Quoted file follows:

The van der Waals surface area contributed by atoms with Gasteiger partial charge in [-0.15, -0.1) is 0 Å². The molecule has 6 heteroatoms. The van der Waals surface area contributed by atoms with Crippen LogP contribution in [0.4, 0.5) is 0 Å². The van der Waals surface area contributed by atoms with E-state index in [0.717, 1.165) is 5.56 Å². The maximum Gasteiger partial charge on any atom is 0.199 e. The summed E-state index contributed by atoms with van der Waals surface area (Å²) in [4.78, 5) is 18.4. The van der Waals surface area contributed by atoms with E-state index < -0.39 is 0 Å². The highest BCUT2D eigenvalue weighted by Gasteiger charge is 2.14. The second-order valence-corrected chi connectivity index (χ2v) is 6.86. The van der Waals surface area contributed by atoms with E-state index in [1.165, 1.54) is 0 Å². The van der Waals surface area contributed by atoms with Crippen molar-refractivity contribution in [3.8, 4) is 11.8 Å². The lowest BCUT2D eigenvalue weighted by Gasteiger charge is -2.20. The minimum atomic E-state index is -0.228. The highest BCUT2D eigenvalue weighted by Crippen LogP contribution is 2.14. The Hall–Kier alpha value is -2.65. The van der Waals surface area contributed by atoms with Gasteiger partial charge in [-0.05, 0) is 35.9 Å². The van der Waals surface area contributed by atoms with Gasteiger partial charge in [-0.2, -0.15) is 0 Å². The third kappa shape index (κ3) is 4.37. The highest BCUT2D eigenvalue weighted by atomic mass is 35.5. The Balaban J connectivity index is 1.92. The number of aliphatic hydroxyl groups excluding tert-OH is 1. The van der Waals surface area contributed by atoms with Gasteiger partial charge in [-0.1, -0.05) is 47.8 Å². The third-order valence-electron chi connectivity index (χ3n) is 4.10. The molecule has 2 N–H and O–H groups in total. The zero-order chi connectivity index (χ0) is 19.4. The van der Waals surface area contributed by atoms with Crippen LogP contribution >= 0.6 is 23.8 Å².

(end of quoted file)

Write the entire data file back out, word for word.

The van der Waals surface area contributed by atoms with Gasteiger partial charge in [-0.15, -0.1) is 0 Å². The molecule has 6 heteroatoms. The van der Waals surface area contributed by atoms with Crippen LogP contribution in [0.4, 0.5) is 0 Å². The van der Waals surface area contributed by atoms with E-state index in [0.717, 1.165) is 5.56 Å². The maximum Gasteiger partial charge on any atom is 0.199 e. The summed E-state index contributed by atoms with van der Waals surface area (Å²) in [4.78, 5) is 18.4. The van der Waals surface area contributed by atoms with E-state index < -0.39 is 0 Å². The highest BCUT2D eigenvalue weighted by Gasteiger charge is 2.14. The second-order valence-corrected chi connectivity index (χ2v) is 6.86. The van der Waals surface area contributed by atoms with E-state index in [1.165, 1.54) is 0 Å². The van der Waals surface area contributed by atoms with Crippen molar-refractivity contribution in [3.8, 4) is 11.8 Å². The lowest BCUT2D eigenvalue weighted by Gasteiger charge is -2.20. The minimum atomic E-state index is -0.228. The highest BCUT2D eigenvalue weighted by Crippen LogP contribution is 2.14. The Hall–Kier alpha value is -2.65. The van der Waals surface area contributed by atoms with Gasteiger partial charge in [-0.05, 0) is 35.9 Å². The van der Waals surface area contributed by atoms with Gasteiger partial charge in [-0.2, -0.15) is 0 Å². The third kappa shape index (κ3) is 4.37. The highest BCUT2D eigenvalue weighted by atomic mass is 35.5. The Balaban J connectivity index is 1.92. The number of aliphatic hydroxyl groups excluding tert-OH is 1. The van der Waals surface area contributed by atoms with Gasteiger partial charge in [-0.1, -0.05) is 47.8 Å². The third-order valence-electron chi connectivity index (χ3n) is 4.10. The molecule has 2 N–H and O–H groups in total. The zero-order chi connectivity index (χ0) is 19.4. The van der Waals surface area contributed by atoms with Crippen LogP contribution >= 0.6 is 23.8 Å².